It’s not just weather and harvest patterns that lead to hunger: War and conflict are also among the leading causes. In South Sudan, civil war has led to mass displacement and abandoned fields. The resulting crop failure, combined with a soaring inflation rate that puts imported food out of reach, has left 3.5 million people hungry. Similarly, Yemen’s ongoing conflict has led to 17 million people facing hunger — approximately 65% of the population.

4. Climate change

Some countries, such as Zambia, enjoy relative peace and stability yet are often plagued by hunger due to droughts or floods. Too much or too little rainfall can destroy harvests or substantially reduce the amount of animal pasture available. Unfortunately these fluctuations — which are made worse by the El Niño weather system and are likely to increase due to changes in climate — often affect the poorest regions of the world the most. What’s more, the World Bank estimates that climate change has the power to push more than 100 million people into poverty over the next decade.

Crops grow on a farm in Niger.

Crops grow on a farm in Niger. Three years ago, Concern provided some of the country’s poorest communities with seeds that are better able to cope with Niger’s changing climate, as well as advice on better farming techniques. Photo: Chris de Bode/Panos Pictures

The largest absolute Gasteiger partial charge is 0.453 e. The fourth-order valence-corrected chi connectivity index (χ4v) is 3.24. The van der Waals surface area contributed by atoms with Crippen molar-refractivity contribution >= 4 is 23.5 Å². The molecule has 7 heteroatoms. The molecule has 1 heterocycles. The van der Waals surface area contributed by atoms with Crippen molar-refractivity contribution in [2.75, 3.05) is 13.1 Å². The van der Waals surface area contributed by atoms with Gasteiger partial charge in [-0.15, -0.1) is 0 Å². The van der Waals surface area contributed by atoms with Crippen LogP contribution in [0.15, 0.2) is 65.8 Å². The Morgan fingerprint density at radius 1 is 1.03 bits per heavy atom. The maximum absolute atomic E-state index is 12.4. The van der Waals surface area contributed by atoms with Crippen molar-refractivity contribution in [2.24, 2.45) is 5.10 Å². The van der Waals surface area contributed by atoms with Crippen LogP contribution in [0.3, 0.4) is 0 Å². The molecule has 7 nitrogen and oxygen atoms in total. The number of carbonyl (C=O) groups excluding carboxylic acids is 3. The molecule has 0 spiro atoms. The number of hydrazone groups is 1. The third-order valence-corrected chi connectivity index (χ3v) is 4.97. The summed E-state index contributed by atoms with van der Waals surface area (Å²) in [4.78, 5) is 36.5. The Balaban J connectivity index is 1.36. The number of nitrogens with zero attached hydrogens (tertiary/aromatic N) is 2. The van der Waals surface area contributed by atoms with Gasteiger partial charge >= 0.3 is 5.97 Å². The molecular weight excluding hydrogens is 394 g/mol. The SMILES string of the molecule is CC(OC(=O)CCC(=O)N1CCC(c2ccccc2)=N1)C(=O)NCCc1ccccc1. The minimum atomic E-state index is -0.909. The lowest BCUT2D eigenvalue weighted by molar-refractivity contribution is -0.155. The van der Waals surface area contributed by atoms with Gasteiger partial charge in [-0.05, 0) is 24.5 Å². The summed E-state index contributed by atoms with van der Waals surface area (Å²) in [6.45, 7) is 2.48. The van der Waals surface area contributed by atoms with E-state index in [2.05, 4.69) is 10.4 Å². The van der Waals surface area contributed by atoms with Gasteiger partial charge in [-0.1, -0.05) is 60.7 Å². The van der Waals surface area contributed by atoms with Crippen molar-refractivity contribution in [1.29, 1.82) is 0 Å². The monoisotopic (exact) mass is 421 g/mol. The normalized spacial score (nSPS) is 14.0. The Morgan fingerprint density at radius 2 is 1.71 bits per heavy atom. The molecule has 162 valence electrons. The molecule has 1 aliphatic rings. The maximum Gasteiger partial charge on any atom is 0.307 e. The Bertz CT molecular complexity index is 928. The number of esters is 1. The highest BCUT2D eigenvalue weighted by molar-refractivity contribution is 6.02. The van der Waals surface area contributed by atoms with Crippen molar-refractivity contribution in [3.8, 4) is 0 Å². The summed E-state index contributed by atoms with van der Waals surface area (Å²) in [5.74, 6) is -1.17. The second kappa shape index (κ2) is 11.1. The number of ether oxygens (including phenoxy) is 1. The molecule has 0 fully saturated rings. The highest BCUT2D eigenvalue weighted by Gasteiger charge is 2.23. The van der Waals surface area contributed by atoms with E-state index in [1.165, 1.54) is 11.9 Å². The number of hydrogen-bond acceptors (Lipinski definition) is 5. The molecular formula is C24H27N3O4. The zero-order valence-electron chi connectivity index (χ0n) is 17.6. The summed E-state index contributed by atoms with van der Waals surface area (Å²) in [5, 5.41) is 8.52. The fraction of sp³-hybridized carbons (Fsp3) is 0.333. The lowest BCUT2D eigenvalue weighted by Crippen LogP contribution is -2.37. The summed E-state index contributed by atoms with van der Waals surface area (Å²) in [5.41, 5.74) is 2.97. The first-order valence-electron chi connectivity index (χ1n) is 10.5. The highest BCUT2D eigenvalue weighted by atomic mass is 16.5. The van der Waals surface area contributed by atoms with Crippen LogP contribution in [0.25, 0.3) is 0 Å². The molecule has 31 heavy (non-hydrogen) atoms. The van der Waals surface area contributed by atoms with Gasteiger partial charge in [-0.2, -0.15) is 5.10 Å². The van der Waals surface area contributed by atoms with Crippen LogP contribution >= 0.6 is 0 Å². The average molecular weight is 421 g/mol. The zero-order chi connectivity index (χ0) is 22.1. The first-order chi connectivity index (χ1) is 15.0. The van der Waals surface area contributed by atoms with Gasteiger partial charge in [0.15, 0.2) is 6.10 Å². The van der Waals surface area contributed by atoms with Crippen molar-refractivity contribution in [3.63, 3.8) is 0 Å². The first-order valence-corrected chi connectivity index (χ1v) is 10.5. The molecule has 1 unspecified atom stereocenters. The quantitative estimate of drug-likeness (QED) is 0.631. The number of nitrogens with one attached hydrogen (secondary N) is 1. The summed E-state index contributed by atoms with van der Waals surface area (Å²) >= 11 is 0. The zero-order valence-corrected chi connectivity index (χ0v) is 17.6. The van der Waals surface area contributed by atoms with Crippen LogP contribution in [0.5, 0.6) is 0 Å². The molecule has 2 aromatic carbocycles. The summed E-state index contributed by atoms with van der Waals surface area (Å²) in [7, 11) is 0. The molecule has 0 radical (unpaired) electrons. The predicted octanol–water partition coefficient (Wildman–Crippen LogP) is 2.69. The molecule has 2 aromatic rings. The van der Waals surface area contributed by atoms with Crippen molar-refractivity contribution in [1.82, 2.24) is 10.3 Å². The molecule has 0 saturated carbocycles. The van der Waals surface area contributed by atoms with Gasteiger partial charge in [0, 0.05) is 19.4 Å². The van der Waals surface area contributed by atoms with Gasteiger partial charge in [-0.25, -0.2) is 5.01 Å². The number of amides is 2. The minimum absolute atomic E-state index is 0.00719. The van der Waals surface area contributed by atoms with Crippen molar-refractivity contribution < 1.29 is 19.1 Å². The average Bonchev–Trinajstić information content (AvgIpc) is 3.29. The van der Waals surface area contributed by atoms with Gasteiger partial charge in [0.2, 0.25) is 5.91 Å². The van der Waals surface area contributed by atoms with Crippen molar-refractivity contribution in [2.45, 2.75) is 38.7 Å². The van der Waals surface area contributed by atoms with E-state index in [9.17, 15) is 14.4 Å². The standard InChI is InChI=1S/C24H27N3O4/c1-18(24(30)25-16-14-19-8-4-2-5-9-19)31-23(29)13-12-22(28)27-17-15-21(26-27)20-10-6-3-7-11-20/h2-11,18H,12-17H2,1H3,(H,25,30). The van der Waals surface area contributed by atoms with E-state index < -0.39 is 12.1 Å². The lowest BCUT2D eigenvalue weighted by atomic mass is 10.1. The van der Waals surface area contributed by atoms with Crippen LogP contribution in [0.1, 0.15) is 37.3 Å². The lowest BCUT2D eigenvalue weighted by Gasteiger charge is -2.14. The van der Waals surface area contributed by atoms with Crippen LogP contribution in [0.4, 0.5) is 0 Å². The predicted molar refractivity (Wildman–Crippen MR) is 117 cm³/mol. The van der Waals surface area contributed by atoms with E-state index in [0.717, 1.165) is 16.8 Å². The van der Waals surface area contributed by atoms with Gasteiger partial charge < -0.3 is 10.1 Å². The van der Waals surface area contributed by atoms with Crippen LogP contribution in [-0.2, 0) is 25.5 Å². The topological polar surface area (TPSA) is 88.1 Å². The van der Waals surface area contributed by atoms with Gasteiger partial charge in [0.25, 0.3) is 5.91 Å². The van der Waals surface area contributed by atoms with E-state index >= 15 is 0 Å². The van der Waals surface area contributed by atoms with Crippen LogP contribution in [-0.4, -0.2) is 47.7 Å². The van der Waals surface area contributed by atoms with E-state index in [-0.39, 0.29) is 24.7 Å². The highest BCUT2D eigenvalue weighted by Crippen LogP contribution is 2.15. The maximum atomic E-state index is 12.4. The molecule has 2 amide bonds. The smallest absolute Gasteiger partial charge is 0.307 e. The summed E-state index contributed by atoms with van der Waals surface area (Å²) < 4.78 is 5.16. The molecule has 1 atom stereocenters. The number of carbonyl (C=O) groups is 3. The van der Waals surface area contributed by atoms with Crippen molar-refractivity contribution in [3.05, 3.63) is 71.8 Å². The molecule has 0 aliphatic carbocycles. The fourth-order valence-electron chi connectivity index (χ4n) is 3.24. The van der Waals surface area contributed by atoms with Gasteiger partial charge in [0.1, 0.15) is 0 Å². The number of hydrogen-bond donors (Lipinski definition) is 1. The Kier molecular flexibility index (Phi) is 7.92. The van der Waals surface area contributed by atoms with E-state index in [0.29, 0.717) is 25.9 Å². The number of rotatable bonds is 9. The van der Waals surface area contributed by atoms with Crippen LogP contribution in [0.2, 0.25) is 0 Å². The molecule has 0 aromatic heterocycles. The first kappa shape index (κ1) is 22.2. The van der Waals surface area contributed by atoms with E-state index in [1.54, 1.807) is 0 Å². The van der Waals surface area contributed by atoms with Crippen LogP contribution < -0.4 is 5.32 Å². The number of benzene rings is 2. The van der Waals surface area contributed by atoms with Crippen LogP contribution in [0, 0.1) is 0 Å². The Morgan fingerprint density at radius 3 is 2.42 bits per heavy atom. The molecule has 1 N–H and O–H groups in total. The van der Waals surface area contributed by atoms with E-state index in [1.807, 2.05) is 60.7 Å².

5. Poor nutrition

When we talk about hunger, we’re not just talking about access to food, but also access to nutrients. In order to thrive, humans need a range of foods providing a variety of essential nutrients. Poor families often rely on just one or two staple foods— like corn or wheat — which means they’re not getting enough of critical macronutrients like protein, and they’re also missing out on lots of important vitamins and minerals. The less nutritious a person’s diet, the poorer their health will be, the less sustainable energy they will have, and the less likely they will be to break the poverty-hunger cycle. This is especially important for women and young children: Nutrition support during pregnancy and up to the age of five can help protect children for their entire lives, reducing the likelihood of disease, poor health, and cognitive impairment. Through the LANN project, communities in countries like Sierra Leone are learning how to identify nutrient-rich wild foods that are safe to eat in order to make the most of their available resources.

6. Policy